7. Dear John:

    I think you need to go see a urologist who specializes in sexual function issues. While you may not be able to recover the ability to have spontaneous erections, there are almost certainly things that could be done to allow you to recover sexual functionality.

  8. Hi John:

    I feel the same way and I thought I was alone in this. If you enjoy sex with your wife, becoming sexually dysfunctional is like a death blow that lingers for ever. Like you, I should never have had a prostate biopsy and wouldn’t be bothered if it was the cause of my death. Studies reveal that a large number of men die from other causes and never knew they had prostate cancer. With a 20% rate of detection, prostate biopsies are a medieval procedure and more like a fishing expedition. Making me miserable because you are looking for a disease that I don’t even have makes no sense to me. I can’t roll back the clock, but other men should be cautioned. There are other more targeted procedures that may not have such devastation consequences on your quality of life. What I am going through now is not living. I am 63 years old and retired but I can’t do the things I wanted to retire early to do. Most of the enjoyment in life revolves around loving and being loved. Without it, nothing matters, not even life.

    I am sorry that you are going through a separation from the love of your life because some doctor was not sensitive enough to properly advice you. Right now, my marriage does not look too good either, but I am hoping something will come along and save it. God bless you.

  9. Had a 12-point biopsy a week ago and since have had three catheters inserted as, after removal of first two, urine build-up was excessive and very painful (going to toilet every 7 min and little coming out).

    Wondering now how long before swelling subsides enough to not have a catheter. Doing my head in at the moment as catheterizing is not pleasant and getting more painful with each one (albeit the relief as urine pours out is instant).

    Now kind of wish I’d skipped the biopsy as MRI showed no cancer and have had regular PSA tests. (The last one was 1.7). The biopsy was an added precaution.

    My problem is just enlargement of my prostate that is squeezing the urethra and making urination slow to difficult. On Duodart for past 6 months and that has helped — now looking at “rebore” or Urolift so I can get off Duodart.

  10. Dear Ian:

    Alas, I am in no position to be able to tell you exactly why: (a) your urologist didn’t just do the “rebore” as opposed to giving you what sounds like a not particularly necessary biopsy or (b) how long it will be before your prostate inflammation dies back down for you to avoid catheterization. However, there are drugs other than Duodart (e.g., tamulosin/Flomax) that might help in the short term. You are going to need to discuss that with your urologist … if you are still on speaking terms with him (or her).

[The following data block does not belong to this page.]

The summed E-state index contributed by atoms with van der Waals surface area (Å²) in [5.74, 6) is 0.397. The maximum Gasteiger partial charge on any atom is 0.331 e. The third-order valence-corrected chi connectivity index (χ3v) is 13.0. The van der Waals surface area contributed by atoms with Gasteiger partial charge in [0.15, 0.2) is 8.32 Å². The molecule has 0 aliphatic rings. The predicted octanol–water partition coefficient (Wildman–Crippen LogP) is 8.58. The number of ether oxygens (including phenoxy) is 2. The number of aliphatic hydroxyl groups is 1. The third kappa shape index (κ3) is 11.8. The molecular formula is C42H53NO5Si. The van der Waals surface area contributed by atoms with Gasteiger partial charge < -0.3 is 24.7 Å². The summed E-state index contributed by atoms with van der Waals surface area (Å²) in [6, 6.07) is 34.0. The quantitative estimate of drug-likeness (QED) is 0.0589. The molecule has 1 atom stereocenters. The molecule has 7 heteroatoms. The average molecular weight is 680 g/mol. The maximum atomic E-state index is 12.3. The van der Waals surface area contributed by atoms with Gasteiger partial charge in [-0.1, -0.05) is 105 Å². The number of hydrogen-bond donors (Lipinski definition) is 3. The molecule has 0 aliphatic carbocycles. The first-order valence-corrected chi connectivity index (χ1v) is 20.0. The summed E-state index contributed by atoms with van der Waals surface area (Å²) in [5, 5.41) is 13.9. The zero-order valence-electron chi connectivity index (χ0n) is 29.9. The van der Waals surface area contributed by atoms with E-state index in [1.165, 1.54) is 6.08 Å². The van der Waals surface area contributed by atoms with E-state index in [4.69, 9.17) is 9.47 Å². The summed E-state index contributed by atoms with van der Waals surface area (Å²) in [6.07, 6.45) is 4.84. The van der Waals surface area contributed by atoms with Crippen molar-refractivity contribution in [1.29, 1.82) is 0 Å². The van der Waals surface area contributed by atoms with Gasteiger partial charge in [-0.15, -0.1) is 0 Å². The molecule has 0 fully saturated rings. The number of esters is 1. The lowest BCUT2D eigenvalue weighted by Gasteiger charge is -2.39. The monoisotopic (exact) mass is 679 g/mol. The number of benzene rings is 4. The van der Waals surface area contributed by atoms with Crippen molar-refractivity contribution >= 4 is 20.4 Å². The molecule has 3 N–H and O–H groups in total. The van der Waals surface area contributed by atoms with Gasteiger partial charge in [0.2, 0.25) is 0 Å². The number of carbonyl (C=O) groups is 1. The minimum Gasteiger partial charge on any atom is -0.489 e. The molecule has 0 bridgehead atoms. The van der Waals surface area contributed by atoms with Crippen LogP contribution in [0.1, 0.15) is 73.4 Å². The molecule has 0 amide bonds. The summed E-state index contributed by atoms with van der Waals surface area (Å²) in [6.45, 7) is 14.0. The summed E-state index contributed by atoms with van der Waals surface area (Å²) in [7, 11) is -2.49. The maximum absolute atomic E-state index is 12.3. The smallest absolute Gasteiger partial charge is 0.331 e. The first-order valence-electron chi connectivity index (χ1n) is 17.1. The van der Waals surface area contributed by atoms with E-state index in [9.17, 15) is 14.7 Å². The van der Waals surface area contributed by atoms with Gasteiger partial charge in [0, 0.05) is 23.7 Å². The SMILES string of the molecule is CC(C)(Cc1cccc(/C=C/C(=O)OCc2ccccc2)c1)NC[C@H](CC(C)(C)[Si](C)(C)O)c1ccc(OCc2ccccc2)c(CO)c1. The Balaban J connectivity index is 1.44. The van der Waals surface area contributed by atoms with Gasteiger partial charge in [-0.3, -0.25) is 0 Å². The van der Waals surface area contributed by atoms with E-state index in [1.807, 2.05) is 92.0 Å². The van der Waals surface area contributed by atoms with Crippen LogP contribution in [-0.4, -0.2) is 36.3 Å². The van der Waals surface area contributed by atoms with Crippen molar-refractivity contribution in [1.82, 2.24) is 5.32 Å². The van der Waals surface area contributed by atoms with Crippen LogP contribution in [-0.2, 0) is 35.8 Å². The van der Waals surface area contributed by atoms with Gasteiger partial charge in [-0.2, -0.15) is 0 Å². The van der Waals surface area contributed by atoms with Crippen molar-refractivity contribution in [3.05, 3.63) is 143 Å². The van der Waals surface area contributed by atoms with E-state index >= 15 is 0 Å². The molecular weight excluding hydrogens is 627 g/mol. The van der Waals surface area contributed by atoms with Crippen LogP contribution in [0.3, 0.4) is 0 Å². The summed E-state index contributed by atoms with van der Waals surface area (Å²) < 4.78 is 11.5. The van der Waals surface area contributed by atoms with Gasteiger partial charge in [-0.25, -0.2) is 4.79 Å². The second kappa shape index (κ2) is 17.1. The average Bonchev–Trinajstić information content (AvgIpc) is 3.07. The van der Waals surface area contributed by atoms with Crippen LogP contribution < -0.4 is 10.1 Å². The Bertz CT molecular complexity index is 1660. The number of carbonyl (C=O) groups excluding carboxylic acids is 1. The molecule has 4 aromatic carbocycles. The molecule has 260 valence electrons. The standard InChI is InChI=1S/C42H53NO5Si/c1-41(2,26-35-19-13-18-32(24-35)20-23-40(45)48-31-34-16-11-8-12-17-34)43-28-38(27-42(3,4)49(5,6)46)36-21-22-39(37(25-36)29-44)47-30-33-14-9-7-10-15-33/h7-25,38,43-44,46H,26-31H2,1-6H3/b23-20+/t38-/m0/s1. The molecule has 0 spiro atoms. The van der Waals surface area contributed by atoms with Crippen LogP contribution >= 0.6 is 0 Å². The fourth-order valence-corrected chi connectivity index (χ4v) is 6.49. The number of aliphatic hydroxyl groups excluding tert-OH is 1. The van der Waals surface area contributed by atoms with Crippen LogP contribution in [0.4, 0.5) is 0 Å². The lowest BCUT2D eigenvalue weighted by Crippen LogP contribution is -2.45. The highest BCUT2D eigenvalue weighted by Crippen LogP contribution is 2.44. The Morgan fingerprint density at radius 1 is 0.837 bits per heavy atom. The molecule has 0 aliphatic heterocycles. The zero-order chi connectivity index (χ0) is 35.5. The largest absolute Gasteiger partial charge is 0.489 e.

11. My next appointment is to discuss rebore or Urolift as I’d rather not spend the rest of my life on Duodart, and yes, still talking to urologist. In the end, I take responsibility for what happens — just need to consider more carefully what I decide. His aide did say about 1 in 30 to 40 patients suffer my problem. I think he may have been a little over-cautious as a previous (very recent) local patient (known to me), died of prostate cancer and the family told me they thought in that case he wasn’t thorough enough. (I only have their side of the story.) Hopefully time will see me come good — just don’t want another catheter inserted!!

  12. It is the rush to biopsies that is the problem with the present diagnostic protocols. Most high PSAs are associated with prostate enlargement. In fact, that is why the detection rate through biopsies is less than 20% across such tests. Doctors should begin treating patients for enlargement first before proceeding to do biopsies. But the perverse incentives are driving medical decisions these days and doctors are reluctant to recommend active surveillance even after a first biopsy is negative.

    High PSA is never a reliable indicator of prostate cancer, even though this tends to be the rationale for doing biopsies. My last visit to a urologist made me a skeptic. He asked leading questions like “What supplements are you taking?” When I mentioned saw palmetto, he decided to double my PSA measurements to justify a repeat biopsy. I asked for a scientific basis to artificially elevate my PSA results, and he said because the saw palmetto suppresses my normal PSA. Incredulous, I am thinking, isn’t that a good thing? Needless to say, I never saw him again. There may be ethical doctors out there, but unfortunately, I keep running into doctors who think the race on Wall Street applies equally to them.